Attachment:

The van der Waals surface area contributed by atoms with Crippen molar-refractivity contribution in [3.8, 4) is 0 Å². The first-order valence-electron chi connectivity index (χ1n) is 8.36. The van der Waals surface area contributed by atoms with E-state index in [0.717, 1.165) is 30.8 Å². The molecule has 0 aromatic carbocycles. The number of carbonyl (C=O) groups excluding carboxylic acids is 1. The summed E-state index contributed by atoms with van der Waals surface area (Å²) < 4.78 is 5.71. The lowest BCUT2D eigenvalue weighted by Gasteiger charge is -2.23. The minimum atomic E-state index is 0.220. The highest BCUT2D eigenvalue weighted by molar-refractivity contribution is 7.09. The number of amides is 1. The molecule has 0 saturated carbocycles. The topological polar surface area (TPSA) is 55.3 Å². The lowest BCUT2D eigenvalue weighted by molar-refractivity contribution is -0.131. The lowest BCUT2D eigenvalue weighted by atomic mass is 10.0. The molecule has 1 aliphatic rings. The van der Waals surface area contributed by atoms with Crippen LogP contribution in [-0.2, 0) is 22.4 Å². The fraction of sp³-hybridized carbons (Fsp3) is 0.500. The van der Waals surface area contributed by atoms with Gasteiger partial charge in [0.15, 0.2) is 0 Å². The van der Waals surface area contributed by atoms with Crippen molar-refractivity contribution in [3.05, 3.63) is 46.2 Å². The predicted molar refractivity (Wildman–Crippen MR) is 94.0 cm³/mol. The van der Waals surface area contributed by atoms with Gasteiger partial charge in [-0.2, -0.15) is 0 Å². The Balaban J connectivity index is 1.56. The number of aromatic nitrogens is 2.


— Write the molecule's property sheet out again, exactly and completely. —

The van der Waals surface area contributed by atoms with Crippen molar-refractivity contribution in [3.8, 4) is 0 Å². The first-order valence-electron chi connectivity index (χ1n) is 8.36. The van der Waals surface area contributed by atoms with E-state index in [0.717, 1.165) is 30.8 Å². The molecule has 0 aromatic carbocycles. The number of carbonyl (C=O) groups excluding carboxylic acids is 1. The summed E-state index contributed by atoms with van der Waals surface area (Å²) < 4.78 is 5.71. The lowest BCUT2D eigenvalue weighted by Gasteiger charge is -2.23. The minimum atomic E-state index is 0.220. The highest BCUT2D eigenvalue weighted by molar-refractivity contribution is 7.09. The number of amides is 1. The molecule has 0 saturated carbocycles. The topological polar surface area (TPSA) is 55.3 Å². The lowest BCUT2D eigenvalue weighted by molar-refractivity contribution is -0.131. The lowest BCUT2D eigenvalue weighted by atomic mass is 10.0. The molecule has 1 aliphatic rings. The van der Waals surface area contributed by atoms with Crippen LogP contribution in [-0.2, 0) is 22.4 Å². The fraction of sp³-hybridized carbons (Fsp3) is 0.500. The van der Waals surface area contributed by atoms with Gasteiger partial charge in [0.15, 0.2) is 0 Å². The van der Waals surface area contributed by atoms with Crippen molar-refractivity contribution in [3.05, 3.63) is 46.2 Å². The predicted molar refractivity (Wildman–Crippen MR) is 94.0 cm³/mol. The van der Waals surface area contributed by atoms with Gasteiger partial charge in [-0.2, -0.15) is 0 Å². The Balaban J connectivity index is 1.56. The number of aromatic nitrogens is 2.